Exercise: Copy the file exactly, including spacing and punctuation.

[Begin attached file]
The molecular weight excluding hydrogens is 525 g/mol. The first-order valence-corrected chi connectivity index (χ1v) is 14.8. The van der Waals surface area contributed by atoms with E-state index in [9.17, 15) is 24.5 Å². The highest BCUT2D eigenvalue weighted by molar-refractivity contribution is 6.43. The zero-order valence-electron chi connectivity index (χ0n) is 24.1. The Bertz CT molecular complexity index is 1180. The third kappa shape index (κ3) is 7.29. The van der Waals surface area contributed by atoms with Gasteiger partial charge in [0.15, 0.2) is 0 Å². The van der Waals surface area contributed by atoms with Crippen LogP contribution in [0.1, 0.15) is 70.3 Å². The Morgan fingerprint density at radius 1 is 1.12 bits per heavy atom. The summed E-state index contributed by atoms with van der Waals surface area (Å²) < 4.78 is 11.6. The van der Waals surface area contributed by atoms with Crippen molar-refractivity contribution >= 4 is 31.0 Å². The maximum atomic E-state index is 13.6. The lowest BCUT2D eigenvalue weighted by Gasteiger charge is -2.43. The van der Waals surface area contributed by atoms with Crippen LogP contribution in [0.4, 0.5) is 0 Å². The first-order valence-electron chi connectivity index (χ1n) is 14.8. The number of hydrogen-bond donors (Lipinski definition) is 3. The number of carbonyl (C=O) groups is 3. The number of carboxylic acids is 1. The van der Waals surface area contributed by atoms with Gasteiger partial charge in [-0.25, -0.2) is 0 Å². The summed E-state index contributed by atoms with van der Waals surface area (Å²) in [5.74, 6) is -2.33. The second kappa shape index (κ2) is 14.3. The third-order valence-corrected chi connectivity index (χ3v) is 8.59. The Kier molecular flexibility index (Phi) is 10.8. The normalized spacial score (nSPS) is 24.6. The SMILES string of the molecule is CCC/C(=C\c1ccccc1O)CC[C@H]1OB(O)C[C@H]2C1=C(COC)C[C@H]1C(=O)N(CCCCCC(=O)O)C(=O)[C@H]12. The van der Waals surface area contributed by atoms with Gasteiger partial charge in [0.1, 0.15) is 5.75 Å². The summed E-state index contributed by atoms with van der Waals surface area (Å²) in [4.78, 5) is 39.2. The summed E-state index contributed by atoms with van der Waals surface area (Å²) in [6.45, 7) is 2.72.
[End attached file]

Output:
The molecular weight excluding hydrogens is 525 g/mol. The first-order valence-corrected chi connectivity index (χ1v) is 14.8. The van der Waals surface area contributed by atoms with E-state index in [9.17, 15) is 24.5 Å². The highest BCUT2D eigenvalue weighted by molar-refractivity contribution is 6.43. The zero-order valence-electron chi connectivity index (χ0n) is 24.1. The Bertz CT molecular complexity index is 1180. The third kappa shape index (κ3) is 7.29. The van der Waals surface area contributed by atoms with Gasteiger partial charge in [0.15, 0.2) is 0 Å². The van der Waals surface area contributed by atoms with Crippen LogP contribution in [0.1, 0.15) is 70.3 Å². The Morgan fingerprint density at radius 1 is 1.12 bits per heavy atom. The summed E-state index contributed by atoms with van der Waals surface area (Å²) < 4.78 is 11.6. The van der Waals surface area contributed by atoms with Crippen molar-refractivity contribution >= 4 is 31.0 Å². The maximum atomic E-state index is 13.6. The lowest BCUT2D eigenvalue weighted by Gasteiger charge is -2.43. The van der Waals surface area contributed by atoms with Crippen LogP contribution in [0.4, 0.5) is 0 Å². The first-order valence-electron chi connectivity index (χ1n) is 14.8. The number of hydrogen-bond donors (Lipinski definition) is 3. The number of carbonyl (C=O) groups is 3. The number of carboxylic acids is 1. The van der Waals surface area contributed by atoms with Gasteiger partial charge in [-0.25, -0.2) is 0 Å². The summed E-state index contributed by atoms with van der Waals surface area (Å²) in [5.74, 6) is -2.33. The second kappa shape index (κ2) is 14.3. The third-order valence-corrected chi connectivity index (χ3v) is 8.59. The Kier molecular flexibility index (Phi) is 10.8. The normalized spacial score (nSPS) is 24.6. The SMILES string of the molecule is CCC/C(=C\c1ccccc1O)CC[C@H]1OB(O)C[C@H]2C1=C(COC)C[C@H]1C(=O)N(CCCCCC(=O)O)C(=O)[C@H]12. The van der Waals surface area contributed by atoms with Gasteiger partial charge in [0.1, 0.15) is 5.75 Å². The summed E-state index contributed by atoms with van der Waals surface area (Å²) in [4.78, 5) is 39.2. The summed E-state index contributed by atoms with van der Waals surface area (Å²) in [6.45, 7) is 2.72.